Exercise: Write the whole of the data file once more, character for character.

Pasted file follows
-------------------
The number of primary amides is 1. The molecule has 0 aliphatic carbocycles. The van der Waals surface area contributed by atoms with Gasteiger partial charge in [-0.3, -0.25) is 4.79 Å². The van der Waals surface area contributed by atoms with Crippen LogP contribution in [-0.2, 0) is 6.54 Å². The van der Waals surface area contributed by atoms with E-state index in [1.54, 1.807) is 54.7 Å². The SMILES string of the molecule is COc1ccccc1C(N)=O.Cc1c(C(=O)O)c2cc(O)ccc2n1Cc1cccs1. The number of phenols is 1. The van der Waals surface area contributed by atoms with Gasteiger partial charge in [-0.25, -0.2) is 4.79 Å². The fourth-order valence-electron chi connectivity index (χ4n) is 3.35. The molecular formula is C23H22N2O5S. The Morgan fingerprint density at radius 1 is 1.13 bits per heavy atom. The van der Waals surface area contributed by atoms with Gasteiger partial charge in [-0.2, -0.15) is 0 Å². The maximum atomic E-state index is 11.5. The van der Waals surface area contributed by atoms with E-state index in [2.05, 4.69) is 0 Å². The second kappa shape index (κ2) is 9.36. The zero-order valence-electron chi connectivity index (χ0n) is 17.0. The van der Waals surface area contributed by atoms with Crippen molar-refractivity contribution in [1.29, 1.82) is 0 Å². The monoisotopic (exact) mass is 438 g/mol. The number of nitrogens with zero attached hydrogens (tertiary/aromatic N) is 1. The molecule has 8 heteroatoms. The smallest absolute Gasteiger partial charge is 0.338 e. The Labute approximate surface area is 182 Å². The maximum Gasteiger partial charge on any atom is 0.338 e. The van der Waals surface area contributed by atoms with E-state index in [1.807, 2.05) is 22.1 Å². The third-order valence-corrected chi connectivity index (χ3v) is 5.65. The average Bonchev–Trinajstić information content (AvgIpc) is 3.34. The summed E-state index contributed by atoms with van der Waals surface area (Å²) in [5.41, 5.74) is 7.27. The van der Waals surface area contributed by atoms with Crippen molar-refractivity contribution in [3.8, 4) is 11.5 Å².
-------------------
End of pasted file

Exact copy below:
The number of primary amides is 1. The molecule has 0 aliphatic carbocycles. The van der Waals surface area contributed by atoms with Gasteiger partial charge in [-0.3, -0.25) is 4.79 Å². The van der Waals surface area contributed by atoms with Crippen LogP contribution in [-0.2, 0) is 6.54 Å². The van der Waals surface area contributed by atoms with E-state index in [1.54, 1.807) is 54.7 Å². The SMILES string of the molecule is COc1ccccc1C(N)=O.Cc1c(C(=O)O)c2cc(O)ccc2n1Cc1cccs1. The number of phenols is 1. The van der Waals surface area contributed by atoms with Gasteiger partial charge in [-0.25, -0.2) is 4.79 Å². The fourth-order valence-electron chi connectivity index (χ4n) is 3.35. The molecular formula is C23H22N2O5S. The Morgan fingerprint density at radius 1 is 1.13 bits per heavy atom. The van der Waals surface area contributed by atoms with Gasteiger partial charge in [-0.2, -0.15) is 0 Å². The maximum atomic E-state index is 11.5. The van der Waals surface area contributed by atoms with E-state index in [2.05, 4.69) is 0 Å². The second kappa shape index (κ2) is 9.36. The zero-order valence-electron chi connectivity index (χ0n) is 17.0. The van der Waals surface area contributed by atoms with Crippen molar-refractivity contribution in [1.29, 1.82) is 0 Å². The monoisotopic (exact) mass is 438 g/mol. The number of nitrogens with zero attached hydrogens (tertiary/aromatic N) is 1. The molecule has 8 heteroatoms. The smallest absolute Gasteiger partial charge is 0.338 e. The Labute approximate surface area is 182 Å². The maximum Gasteiger partial charge on any atom is 0.338 e. The van der Waals surface area contributed by atoms with E-state index in [1.807, 2.05) is 22.1 Å². The third-order valence-corrected chi connectivity index (χ3v) is 5.65. The average Bonchev–Trinajstić information content (AvgIpc) is 3.34. The summed E-state index contributed by atoms with van der Waals surface area (Å²) in [5.41, 5.74) is 7.27. The van der Waals surface area contributed by atoms with Crippen molar-refractivity contribution in [3.8, 4) is 11.5 Å².